Price swings were exacerbated last year by the pressures faced by companies to make a strong finish to their fiscal years. Similar pressures will arise this year--and they will come at about the time the Sensation 64 and Brilliance 40 CT go into routine production. GE will also be releasing its LightSpeed VCT in the second half of 2004, as will Toshiba its Aquilion 32. The confluence of these various factors should even things out with a bias toward increased sales and revenues--the slight spike to which Choudhury alludes.

GE's Arduini believes this coming generation of CT scanners will reinvigorate the market, if not immediately, certainly over the long haul.

"The 16-slice wasn't a disrupter the way this new generation will be, so it will have more value in the marketplace," Arduini said. "It will carry a higher price primarily because of the technology, but that will be warranted because it will do something that can't be done with the 4-, 8- or 16-slice products."

If and when the industry sees the return of a growth market in CT will depend in large part on how well the four vendors of these systems manage the transition to their new platforms. The future is both exciting and potentially dangerous to the radiology community.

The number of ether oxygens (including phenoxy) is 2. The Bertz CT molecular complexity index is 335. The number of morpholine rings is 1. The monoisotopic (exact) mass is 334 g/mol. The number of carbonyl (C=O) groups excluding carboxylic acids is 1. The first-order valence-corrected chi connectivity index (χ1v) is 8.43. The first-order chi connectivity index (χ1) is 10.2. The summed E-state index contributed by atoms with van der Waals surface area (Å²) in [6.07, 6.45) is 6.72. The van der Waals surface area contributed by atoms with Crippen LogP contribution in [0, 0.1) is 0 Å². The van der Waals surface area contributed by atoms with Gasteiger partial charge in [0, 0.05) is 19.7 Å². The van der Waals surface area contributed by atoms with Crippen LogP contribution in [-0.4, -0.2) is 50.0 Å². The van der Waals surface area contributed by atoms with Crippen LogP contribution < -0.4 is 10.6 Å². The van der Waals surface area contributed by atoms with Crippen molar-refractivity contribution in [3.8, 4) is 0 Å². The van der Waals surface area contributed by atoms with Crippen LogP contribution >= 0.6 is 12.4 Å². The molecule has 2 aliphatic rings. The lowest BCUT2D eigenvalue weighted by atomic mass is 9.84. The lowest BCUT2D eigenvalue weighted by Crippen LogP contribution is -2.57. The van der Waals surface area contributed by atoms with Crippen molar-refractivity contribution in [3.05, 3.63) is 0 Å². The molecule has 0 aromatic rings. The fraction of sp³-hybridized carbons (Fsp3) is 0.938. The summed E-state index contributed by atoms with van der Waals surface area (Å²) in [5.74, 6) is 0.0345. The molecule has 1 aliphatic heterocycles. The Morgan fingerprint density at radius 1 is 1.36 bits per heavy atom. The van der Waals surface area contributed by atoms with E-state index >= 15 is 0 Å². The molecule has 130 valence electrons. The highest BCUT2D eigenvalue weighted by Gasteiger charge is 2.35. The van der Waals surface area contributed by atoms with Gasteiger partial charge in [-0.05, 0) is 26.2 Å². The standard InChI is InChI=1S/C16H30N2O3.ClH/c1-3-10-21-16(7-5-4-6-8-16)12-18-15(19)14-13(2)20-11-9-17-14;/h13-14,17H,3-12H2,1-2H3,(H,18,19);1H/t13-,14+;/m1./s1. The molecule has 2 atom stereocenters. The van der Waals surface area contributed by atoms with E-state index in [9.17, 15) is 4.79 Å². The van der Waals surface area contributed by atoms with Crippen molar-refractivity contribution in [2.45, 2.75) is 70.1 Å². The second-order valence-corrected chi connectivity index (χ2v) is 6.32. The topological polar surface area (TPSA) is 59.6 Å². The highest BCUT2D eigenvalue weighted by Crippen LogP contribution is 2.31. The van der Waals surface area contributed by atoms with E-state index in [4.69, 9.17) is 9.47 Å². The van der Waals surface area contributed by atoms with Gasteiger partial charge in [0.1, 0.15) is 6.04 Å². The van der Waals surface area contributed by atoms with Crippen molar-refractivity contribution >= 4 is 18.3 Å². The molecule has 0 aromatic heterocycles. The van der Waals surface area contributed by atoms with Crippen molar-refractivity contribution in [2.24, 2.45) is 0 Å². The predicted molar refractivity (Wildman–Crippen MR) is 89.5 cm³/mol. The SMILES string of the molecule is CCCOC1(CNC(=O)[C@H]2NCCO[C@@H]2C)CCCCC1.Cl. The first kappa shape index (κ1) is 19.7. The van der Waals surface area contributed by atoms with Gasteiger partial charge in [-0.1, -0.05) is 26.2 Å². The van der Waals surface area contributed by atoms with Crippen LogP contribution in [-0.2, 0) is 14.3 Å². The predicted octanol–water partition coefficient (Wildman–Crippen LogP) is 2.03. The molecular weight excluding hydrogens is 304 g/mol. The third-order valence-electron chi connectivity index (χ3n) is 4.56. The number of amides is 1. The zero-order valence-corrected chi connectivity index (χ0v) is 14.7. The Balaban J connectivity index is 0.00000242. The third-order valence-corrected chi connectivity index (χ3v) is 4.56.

Speculation surrounds the acceptance of CT as a viable diagnostic alternative to cardiac cath and colonoscopy. A prima facie argument can be made for the use of CT on the basis of its technology alone, but physicians will demand to see documented clinical results. Vendors are already planning or working with luminaries to generate that proof. They have less control, however, over reimbursement. That will come only after research demonstrates a clinical imperative to use the technology.

Meanwhile, radiologists, who constitute the vast majority of CT users, have a lot at stake. They are painfully aware of past instances when formerly radiologic modalities have slipped through their fingers and into the hands of competing physicians. This time around they have the advantage of being able to acquire the products that competitors may someday want and apply them in their routine practices to generate revenue until the reimbursement picture expands to include new applications. The difficulty for radiologists--and the industry--will be in justifying the higher price tag of these systems until clinical utility and viability are proven.